How do people search now, compared to what we may see in the future?
From Apps to augmented reality, Kevin Gibbons and I discuss the future of SEO.
About Kevin Gibbons
Co-founder of BlueGlass SEO & content agency with a range of clients, from start-ups to Expedia and River Island
Doing SEO since 2003
I invited him to come on the show as he caught my attention with his theory on how websites are plausibly not going to be a part of life in 10-15 times. Here’s his presentation.
What is the Future of Search?
With the growth of searchers’ shorter attention spans, Kevin makes a bold prediction that perhaps websites will no longer be needed in 10-15 years’ time. With the growing popularity of the below, the results do not require a click so it seems that things are moving towards websites being made redundant.
Single Answers. Google has been testing the search results by offering 1 answer without any other links to websites. An example of this was if you searched for a calculation or localised time, it would only give you 1 result, rather than 10 (or more with PPC.) Kevin writes about this in more depth here and we chat through it in more depth on the podcast. Kevin questions whether the searcher needs to see more than one answer but how far would Google go with this? Google is becoming a publisher if they do more of this and roll it out.
Voice Search. This leads on from single answers (above) because it’s offering one answer rather than 10 different ones for the 1 question. Identifying voice queries is hard but 1 in 4 searches are now done by voice. I recommend looking at keywords that are made up for 5 words or more (long tail keywords) and if they have filler words such as ‘the’, ‘a’ or ‘near me’ etc.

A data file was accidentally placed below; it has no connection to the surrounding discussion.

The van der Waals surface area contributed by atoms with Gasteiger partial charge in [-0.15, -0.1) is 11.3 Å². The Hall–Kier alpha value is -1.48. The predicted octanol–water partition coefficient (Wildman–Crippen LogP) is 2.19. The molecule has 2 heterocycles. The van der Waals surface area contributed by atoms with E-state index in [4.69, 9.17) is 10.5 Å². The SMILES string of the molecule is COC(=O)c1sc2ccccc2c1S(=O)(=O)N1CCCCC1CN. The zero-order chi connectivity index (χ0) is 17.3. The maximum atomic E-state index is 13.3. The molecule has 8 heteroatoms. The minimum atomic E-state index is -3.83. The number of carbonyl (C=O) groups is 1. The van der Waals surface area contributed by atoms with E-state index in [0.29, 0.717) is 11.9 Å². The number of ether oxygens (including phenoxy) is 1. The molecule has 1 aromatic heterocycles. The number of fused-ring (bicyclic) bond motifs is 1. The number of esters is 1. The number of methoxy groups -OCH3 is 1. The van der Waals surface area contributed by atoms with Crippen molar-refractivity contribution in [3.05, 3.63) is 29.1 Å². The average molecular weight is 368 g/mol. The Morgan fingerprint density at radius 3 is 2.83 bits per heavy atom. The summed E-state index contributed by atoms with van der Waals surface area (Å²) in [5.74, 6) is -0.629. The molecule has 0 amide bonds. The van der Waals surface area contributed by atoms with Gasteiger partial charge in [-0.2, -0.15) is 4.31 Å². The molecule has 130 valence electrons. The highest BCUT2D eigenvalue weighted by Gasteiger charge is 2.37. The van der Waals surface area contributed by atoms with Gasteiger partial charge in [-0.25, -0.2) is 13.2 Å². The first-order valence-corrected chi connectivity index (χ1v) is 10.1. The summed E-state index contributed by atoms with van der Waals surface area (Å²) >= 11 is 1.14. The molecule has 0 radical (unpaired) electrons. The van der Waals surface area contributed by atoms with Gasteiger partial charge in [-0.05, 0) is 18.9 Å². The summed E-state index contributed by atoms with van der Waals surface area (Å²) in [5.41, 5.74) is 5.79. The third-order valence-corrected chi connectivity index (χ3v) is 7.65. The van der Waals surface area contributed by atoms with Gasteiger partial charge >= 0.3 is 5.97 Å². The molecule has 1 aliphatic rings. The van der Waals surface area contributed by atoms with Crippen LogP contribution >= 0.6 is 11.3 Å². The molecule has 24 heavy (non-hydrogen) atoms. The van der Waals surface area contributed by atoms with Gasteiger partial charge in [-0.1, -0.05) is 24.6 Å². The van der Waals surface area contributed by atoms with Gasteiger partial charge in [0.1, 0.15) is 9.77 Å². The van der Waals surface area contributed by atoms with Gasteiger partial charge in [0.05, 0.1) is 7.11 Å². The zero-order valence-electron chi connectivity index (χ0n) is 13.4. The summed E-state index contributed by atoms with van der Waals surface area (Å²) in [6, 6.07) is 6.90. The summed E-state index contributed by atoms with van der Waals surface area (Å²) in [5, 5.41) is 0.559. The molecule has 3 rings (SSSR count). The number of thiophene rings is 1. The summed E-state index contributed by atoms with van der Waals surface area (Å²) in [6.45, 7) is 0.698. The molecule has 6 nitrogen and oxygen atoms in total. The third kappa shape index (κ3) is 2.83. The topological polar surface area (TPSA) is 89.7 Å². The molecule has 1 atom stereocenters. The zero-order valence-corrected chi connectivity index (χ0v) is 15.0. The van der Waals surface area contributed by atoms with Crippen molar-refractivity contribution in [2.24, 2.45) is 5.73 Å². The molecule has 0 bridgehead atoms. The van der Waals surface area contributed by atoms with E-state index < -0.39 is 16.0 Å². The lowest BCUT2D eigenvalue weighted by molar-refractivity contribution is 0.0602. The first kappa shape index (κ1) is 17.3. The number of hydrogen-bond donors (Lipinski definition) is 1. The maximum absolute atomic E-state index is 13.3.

Feature Snippets. It’s a starting point for optimising for voice queries. Keep in mind that it’s easier to replace a featured snippet rather than trigger a new one. Think about writing around popular questions too, Answer the Public is a great tool for generating a list of questions for the topic of your choice. Prioritise the list by search volume and also where the featured snippets are.
Virtual Reality. Kevin saw Robert Scoble’s presentation on VR and did a write up which you can read here. He was able to ask the presenter why would he care about virtual reality, as an search engine marketer. The reply was explained by taking the example of going abroad and not knowing where to go. When you use a VR set to look at the things that are available, such as night clubs etc, then based on the reaction of your eyes and facial expression it would give you options and help you choose your next step. As a marketer of a similar service it means that it’s your job then to make the customers’ eyes light up and basically market the client’s product. Thus, it’s relevant to search because it’s a way of being the number one choice but using a different medium.
Artificial Intelligence. Automatic re-purchases of product, improvements in customer service such as chat bots and optimising for supportive AIs in our day to day life. Kevin suggests that Google would like a home assistant to help answer your questions and aid you in daily tasks to make it more convenient and efficient.
It’s important to keep in mind where Google are trying to go. In no way are we saying that you should stop optimising for websites but it’s about understanding how not to be left behind. Google test organic listings constantly and have many algorithm updates so it’s very important to keep in mind the bigger picture and do your own testing.
It’s no longer about Google and desktop search any more. The future of SEO is about every way you can possibly market your product using search no matter where that search is made.
Music credit: I Dunno (Grapes of Wrath Mix) by spinningmerkaba (c) copyright 2017 Licensed under a Creative Commons Attribution (3.0) license. http://dig.ccmixter.org/files/jlbrock44/56346 Ft: Jlang, 4nsic, grapes